Our View

In the wee hours of the morning Sept. 3, the Missouri Senate shut off debate in order to pass a measure to allow the Missouri attorney general to intervene in local prosecutions; the House should reject the bill.

We thought this proposal dead, and this editorial board earlier commended the Legislature on its sound judgment in rebuking the governor when he proposed adding the measure to an omnibus bill containing his favored public safety measures. That bill looked certain to pass, but lawmakers walked away from the special session, effectively killing the omnibus bill because of the governor’s last-minute addition.

As we said then, empowering the state attorney general to intervene to undercut a local prosecutor is a bad idea. It has the huge potential for political abuse and is antithetical to local control, a principle Republican lawmakers should stand firmly behind.

In our state, the attorney general primarily acts to defend state law and represent state agencies in court. The office has limited authority to prosecute, given most crimes are charged and prosecuted locally, though local authorities can request help from the attorney general if needed. The Missouri Association of Prosecuting Attorneys has written to strongly object to the proposal.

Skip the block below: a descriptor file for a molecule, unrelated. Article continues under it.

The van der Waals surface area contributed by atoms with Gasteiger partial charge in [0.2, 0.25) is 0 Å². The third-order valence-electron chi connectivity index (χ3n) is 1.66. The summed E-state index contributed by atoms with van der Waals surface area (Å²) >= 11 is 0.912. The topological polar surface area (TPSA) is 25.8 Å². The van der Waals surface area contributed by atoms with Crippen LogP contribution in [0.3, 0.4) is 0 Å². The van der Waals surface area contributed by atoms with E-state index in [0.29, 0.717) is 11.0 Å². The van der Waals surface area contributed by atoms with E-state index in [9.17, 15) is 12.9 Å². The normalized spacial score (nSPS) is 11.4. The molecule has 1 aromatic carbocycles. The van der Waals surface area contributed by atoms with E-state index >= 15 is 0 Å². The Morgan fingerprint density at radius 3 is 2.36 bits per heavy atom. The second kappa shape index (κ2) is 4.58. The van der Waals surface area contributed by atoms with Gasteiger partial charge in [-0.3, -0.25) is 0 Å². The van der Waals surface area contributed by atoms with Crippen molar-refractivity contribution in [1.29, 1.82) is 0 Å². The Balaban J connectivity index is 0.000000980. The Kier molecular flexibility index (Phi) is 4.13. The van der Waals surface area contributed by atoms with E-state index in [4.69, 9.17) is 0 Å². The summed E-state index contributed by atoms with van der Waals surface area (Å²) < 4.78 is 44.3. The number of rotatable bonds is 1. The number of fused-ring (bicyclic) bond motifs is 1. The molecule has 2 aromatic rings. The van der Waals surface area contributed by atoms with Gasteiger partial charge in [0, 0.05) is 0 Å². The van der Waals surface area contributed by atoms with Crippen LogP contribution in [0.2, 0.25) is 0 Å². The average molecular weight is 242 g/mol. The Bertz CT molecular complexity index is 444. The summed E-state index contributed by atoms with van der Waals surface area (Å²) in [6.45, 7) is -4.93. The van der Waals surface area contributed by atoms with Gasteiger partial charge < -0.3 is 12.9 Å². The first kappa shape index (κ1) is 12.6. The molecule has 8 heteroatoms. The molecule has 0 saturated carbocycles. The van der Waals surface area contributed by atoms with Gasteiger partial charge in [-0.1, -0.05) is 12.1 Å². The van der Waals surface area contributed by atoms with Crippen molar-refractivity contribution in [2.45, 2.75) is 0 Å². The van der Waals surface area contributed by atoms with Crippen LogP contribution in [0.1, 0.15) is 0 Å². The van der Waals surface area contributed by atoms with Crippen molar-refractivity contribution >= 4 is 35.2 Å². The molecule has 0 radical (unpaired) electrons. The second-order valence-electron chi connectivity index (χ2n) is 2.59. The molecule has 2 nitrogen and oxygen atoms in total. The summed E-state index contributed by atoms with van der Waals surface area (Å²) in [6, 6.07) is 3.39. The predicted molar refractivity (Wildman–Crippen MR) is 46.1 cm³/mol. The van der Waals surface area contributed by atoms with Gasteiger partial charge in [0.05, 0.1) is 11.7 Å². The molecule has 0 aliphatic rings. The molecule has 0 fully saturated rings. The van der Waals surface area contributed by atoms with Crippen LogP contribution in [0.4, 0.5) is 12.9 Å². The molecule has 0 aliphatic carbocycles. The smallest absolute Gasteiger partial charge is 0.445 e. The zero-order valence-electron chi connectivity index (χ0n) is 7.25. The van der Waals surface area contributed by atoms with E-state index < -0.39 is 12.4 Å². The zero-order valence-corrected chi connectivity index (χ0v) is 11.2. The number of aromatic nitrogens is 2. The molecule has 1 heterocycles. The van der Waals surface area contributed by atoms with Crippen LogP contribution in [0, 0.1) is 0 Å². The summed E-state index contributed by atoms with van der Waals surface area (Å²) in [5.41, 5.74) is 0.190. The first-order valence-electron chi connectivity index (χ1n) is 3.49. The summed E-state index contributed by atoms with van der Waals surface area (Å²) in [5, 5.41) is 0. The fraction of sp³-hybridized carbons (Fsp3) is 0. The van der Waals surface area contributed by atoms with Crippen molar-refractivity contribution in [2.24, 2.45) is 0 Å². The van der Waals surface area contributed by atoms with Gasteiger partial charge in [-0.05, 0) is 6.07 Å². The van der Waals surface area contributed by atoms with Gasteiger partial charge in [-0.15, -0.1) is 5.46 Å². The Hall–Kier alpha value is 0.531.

Though Missouri Attorney General Eric Schmitt and Gov. Mike Parson have said the goal of the bill is to help fight a surge in violent crime in Missouri’s larger cities, it is pretty clear the bill’s primary goals are political, intended to slap down St. Louis Circuit Attorney Kimberly M. Gardner, a Democrat who is the city’s first Black prosecutor. She is loathed by conservatives for investigating former Gov. Eric Greitens, for other investigations and statements, and for her actions in office. The measure would expire in 2023, a year before Gardner and Schmitt are up for reelection. The expiration date was probably added to bring votes from those afraid the other side might take advantage of the measure if it won the office; we see the deadline as providing strong evidence the effort is chiefly political.

Intervention in prosecutions should never be a political tool, nor should the prosecutions themselves. Too much legislation has become political theater, and this bill is one of the worst.

Keep control local. Keep prosecutions local. Reject this bill.